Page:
• The claimants (Cs) applied for (i) permission to serve by an alternative method, by email to the defendant's (Ds) solicitors within the jurisdiction; alternatively (ii) for permission to serve outside of the jurisdiction, and (iii) in either case, to extend the time for service.
  • Pursuant to an order of Moulder J (the Moulder Order), Cs were permitted to serve D2 (Lion, a company incorporated in Indonesia) and D3 (Thai Lion a company incorporated in Thailand) by an alternative method. However, permission to serve out of the jurisdiction was not included in the Moulder Order.
  • Lion and Thai Lion argued that Cs should not have been permitted to serve the claim form on them by an alternative method. 
  • In this application, the Moulder Order was set aside on the basis that the Court lacked jurisdiction to make an order for alternative service, without first permitting the claim to be served out of the jurisdiction. Mr Justice Henshaw held that there was a 'good reason' to permit alternative service and (if necessary) extend the time for serving the Claim Form. He granted permission for C to serve out of the jurisdiction and ordered that the steps already taken under the Moulder Order constituted good service.


  • Is the country, where service is to be effected, party to the Hague Service Convention or other bilateral treaties? Mr Justice Henshaw held that where a service convention or treaty does not apply, an alternative service order cannot subvert its provisions. Instead, the Court should consider simply whether there is a 'good reason' to allow alternative service.  
  • What constitutes a 'good reason'? This will depend on the facts of the case. Mr Justice Henshaw held that there was a good reason in this case to permit alternative service because: 
    • Lion and Thai Lion were fully aware of the claims against them and had a legal team who were fully up to speed with the litigation as a whole;
    • There was no dispute that Cs would be entitled to permission to serve the claims on Lion and Thai Lion out of the jurisdiction;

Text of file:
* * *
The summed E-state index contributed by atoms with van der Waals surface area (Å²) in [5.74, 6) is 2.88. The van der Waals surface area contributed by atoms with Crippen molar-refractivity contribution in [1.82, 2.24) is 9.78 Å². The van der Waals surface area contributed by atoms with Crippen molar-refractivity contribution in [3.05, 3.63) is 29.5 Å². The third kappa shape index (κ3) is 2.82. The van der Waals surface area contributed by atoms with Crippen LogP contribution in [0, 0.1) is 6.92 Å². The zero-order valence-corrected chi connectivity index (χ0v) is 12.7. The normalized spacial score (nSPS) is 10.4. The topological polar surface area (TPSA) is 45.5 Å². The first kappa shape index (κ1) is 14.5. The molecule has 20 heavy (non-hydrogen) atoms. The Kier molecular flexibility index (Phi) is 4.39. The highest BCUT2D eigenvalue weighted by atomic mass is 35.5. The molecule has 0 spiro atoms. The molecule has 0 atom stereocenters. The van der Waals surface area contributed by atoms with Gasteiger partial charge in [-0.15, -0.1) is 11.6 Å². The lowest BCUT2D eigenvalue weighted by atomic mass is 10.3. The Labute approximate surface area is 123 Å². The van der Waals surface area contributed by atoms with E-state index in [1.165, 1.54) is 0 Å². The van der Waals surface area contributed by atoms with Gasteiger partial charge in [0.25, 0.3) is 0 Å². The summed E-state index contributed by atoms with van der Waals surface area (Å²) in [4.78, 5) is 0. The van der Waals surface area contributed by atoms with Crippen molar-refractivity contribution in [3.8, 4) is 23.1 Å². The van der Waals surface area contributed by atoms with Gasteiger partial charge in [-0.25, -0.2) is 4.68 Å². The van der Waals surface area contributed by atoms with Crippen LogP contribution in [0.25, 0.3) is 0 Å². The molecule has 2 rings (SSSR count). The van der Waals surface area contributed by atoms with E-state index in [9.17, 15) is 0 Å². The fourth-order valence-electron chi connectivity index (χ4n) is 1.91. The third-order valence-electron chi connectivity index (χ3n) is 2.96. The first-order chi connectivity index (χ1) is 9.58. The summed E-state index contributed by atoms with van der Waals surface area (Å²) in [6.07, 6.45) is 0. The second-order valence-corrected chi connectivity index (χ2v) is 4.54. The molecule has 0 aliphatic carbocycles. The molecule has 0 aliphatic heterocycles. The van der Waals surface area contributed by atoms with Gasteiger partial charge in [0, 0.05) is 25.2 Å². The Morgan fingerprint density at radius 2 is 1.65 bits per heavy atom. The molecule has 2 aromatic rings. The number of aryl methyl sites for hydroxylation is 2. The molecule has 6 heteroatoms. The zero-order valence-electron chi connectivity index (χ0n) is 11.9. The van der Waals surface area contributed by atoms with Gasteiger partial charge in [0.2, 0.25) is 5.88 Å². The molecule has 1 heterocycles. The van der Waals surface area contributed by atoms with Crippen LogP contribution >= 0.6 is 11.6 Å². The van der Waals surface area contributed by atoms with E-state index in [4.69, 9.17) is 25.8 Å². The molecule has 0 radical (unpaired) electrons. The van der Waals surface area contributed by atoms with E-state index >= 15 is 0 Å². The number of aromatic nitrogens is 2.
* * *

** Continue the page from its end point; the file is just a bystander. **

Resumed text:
• There were connections in commercial terms between the claims and parties involved in the litigation as a whole; and
    • It was desirable in the interests of justice for all the claims to advance together and not to be unduly delayed. 
  • What should be in an order for alternative service where there is added complexity of serving outside of the jurisdiction? Pursuant to CPR rule 6.37(5)(b)(i), when making an order for alternative service, the court must also grant permission to serve a claim form out of the jurisdiction.

Katie Bush >

Getting Documents From A Non Party Overseas - Guidance From The High Court



The High Court has given guidance on drafting letters of request to foreign courts for orders for production of documents by non- parties to disputes, and on the English court's approach to deciding whether a request is permissible. 


The decision in Bugsby Property LLC v LGIM Commercial Lending Ltd [2021] EWHC 1217 (Comm) (unrep) highlights some key considerations for parties when drafting non-party disclosure applications, (whether addressed to parties in England or overseas) including the value of the applicant offering undertaking to meet costs, particularly when the disclosure being sought could be time consuming for the third party. 


This dispute relates to the sale of Olympia, an exhibition centre in West London, and the breach of an exclusivity agreement between the claimant (a bidder) ("C") and the defendant (a funder) ("D"). 

C argues that but for the breach it would have had a chance of winning the bid for Olympia. Although D admits to breaching the agreement they argue that C suffered no loss as the successful bidder would have still won the bid without D's financing.    

C successfully applied to the court for letters of request to be issued by the English court to the relevant German courts to assist in obtaining certain documents from third parties that were relevant to a critical issue between the parties. HHJ Pelling ordered the disclosure to be subject to a tiered confidentiality club arrangement, limiting the individuals who had access to different categories of disclosed documents.


HHJ Pelling noted out of fairness to the recipient each document sought should be individually identified or, at least, identified with sufficient certainty to leave the recipient in no real doubt what they must do (Tajik Aluminium Plant v Hydro Aluminium AS [2005] EWCA Civ 1218). 

HHJ Pelling held that:

  • Where general words (such as "or other documents") were used in categories of documents sought, the applicable test was whether the general words made the class of documents "unclear, non-specific or disproportionately wide" in the context of the issues in the case and the parties to whom the request was directed;
  • Each category of documents C sought went to a critical issue in the litigation: whether C's rival bidders could have been successful without funding from D. The categories, viewed in the context of the addressees, the case and the issues arising, were sufficiently particularised, especially since C could not know how the non-parties would have described the documents; and